5. In the Value data box, type the expected value, and then click OK.
  6. Exit Registry Editor.


The ForceRediscoveryInterval registry entry specifies the number of seconds that the DsGetDcName function waits before it tries to rediscover the domain controller name.

The value of the ForceRediscoveryInterval registry entry must be between 0 and 4294967295. The default value is 43200 seconds (12 hours). If the value of the ForceRediscoveryInterval registry entry is set to 0, the client always performs rediscovery. If the value is set to 4294967295, the cache never expires.



Domain Controller Stickiness can be a real pain in the behind in multi-site Active Directory environments where clients attach to next-close Active Directory Domain Controllers. Microsoft acknowledged this problem and changed the DC Locator mechanism appropriately.

In Windows Vista / Windows Server 2008 native environments you can harness the power of Active Directory Group Policies to solve the problem. Hotfixes are available for previous versions of Windows.

Further reading

Active Directory and Windows 2008: New features you may have missed
But what about those lesser known features of windows server 2008?
Your new IT Pro Advocate, brought to you by the 2008 Launch Wave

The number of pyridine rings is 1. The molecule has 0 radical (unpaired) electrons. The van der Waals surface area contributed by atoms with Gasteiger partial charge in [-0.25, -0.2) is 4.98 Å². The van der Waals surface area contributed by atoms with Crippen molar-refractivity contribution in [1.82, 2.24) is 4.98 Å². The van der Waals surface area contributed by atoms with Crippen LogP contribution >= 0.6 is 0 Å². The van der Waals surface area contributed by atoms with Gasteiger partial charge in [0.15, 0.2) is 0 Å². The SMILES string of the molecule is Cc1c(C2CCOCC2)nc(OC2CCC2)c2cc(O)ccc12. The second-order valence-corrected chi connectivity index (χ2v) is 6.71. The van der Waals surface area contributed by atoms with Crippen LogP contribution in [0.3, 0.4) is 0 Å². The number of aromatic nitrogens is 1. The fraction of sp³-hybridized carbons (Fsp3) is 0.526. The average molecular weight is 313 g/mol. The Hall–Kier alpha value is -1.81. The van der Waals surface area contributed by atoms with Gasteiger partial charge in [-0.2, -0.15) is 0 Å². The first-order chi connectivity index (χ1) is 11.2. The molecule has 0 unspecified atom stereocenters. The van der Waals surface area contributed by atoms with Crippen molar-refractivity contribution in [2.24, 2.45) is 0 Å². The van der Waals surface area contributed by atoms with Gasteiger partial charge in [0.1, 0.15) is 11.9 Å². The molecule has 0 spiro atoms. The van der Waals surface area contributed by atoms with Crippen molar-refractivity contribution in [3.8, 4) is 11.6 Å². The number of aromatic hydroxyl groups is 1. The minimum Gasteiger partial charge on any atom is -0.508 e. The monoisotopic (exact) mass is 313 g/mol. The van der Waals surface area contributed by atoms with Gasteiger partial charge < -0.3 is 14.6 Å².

529 Computing Tips – Boosting Business: Windows Server 2008
Microsoft Developer Network – DsGetDcName Function
939252 The domain controller locator cannot find an appropriate domain controller
314861 How Domain Controllers Are Located in Windows XP
DC Locator Process in W2K, W2K3(R2) and W2K8 – PART 1
DC Locator Process in W2K, W2K3(R2) and W2K8 – PART 2
DC Locator Process in W2K, W2K3(R2) and W2K8 – PART 3
Group Policy Negative DC Discovery Cache Setting

2 Responses to Domain Controller Stickiness Prevention


    Hello, I faced a similar issue last week. A Windows Server 2008 sytem which we provide remote support was stuck at "Applying Computer Settings" when checked in iLO. I understood that there was an issue contacting DC or applying group policies. After trying various troubleshooting, I just simply powered off the server for 15mins and powered back on. Then it worked!

    How do you explain this?

    If the 15 mins shutdown cleared the dc locator cache, why didn't it clear the cache when I ran chkdsk in the recovery console for hours.

    • Hi Ked,

      Domain Controller Stickiness Prevention is not enabled by default on Windows Server 2008.
      Restarting it, then, is the only way to make DCLocator invalidate its cache.